European Debt Crisis (III)
02/Nov/2011 • Currency Updates•
Things are becoming serious. Greece announced late Monday that it would call a referendum on the bailout package. This appears to be a sign that the Greek austerity drive is falling apart. Work stoppages and demonstrations are now part of the habitual Greek scene, and the ruling PASOK party is one or two defections away from losing its majority in parliament, threatening the viability of the Government in Friday’s vote of confidence. The chief of staff of the armed forces has been sacked, left and right are uniting in demanding a snap election in which the ruling party would surely be trounced. It appears that reality is going to catch up with European ineptness even sooner than we expected.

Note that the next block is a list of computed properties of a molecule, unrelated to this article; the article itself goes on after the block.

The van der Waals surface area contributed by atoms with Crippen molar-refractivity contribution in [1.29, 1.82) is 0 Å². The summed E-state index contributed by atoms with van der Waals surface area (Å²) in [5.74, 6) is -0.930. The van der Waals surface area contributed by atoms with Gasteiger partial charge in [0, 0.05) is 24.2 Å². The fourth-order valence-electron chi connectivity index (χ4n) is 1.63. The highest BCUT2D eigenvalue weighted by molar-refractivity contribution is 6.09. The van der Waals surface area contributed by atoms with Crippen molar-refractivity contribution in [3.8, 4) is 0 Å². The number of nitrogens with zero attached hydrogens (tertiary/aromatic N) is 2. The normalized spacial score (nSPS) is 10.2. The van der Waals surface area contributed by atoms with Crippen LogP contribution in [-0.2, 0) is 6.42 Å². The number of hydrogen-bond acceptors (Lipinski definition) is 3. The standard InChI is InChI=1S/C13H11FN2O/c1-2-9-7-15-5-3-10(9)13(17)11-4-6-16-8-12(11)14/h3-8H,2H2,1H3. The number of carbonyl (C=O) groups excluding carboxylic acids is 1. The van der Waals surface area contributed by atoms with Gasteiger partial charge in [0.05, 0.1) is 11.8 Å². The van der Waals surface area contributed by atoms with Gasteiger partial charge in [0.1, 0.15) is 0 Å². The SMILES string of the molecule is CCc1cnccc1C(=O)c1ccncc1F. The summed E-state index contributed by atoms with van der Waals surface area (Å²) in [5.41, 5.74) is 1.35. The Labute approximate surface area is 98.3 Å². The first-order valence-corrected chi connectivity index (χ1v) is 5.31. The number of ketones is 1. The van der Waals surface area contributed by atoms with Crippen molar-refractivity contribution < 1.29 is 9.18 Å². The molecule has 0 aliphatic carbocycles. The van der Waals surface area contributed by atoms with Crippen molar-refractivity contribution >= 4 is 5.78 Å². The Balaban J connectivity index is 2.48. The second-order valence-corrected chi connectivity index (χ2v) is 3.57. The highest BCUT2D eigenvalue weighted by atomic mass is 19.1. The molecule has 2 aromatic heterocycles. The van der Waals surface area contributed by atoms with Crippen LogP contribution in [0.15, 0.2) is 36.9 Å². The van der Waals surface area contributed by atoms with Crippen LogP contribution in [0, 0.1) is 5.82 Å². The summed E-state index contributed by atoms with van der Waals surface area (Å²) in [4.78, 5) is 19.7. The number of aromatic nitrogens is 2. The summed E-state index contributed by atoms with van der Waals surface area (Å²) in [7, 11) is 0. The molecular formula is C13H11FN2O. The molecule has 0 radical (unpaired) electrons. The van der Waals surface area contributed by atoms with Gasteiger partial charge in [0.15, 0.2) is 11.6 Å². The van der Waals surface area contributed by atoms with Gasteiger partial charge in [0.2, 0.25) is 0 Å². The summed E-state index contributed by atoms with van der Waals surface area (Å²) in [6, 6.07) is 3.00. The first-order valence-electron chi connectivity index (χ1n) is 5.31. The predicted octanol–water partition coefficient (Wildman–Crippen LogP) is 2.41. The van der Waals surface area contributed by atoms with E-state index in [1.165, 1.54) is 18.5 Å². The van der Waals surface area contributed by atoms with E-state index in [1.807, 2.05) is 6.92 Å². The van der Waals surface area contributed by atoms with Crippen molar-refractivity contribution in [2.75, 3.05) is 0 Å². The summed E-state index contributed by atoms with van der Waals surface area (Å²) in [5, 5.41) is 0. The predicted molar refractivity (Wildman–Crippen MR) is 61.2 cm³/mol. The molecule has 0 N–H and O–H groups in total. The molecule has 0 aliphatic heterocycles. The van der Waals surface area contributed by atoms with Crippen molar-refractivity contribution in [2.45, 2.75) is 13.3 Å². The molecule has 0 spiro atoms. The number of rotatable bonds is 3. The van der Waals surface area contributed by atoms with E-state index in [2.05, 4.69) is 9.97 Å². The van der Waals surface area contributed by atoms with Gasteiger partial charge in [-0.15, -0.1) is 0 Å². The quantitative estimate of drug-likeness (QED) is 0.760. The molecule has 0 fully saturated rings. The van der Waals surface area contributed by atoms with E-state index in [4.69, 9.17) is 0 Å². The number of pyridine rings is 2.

Meanwhile, the steep economic price tag for the ECBs refusal to take the crisis seriously is becoming clearer by the day. To the dismal news out of Spain and Italy last week, we can now add the UK, Chinese and US PMI indices of manufacturing confidence, all of which came in significantly lower than expected. On cue to maximize the egg on Frankfurt’s sadomonetarist faces, the biggest came in the prices paid component, which unexpectedly plunged by more than 10 points in both China and the US. Inflationary pressures are building mostly in Mr. Trichet’s fevered imagination, apparently.
After today’s dismal confidence news, Sterling joined most other currencies in their plunge against the remaining save havens: the dollar and the Yen. All eyes now are on the critical Central Bank meetings this week. Wednesday, the Fed; Thursday, Mr. Draghi’s debut at the ECB. Time is quickly running out for the Europeans.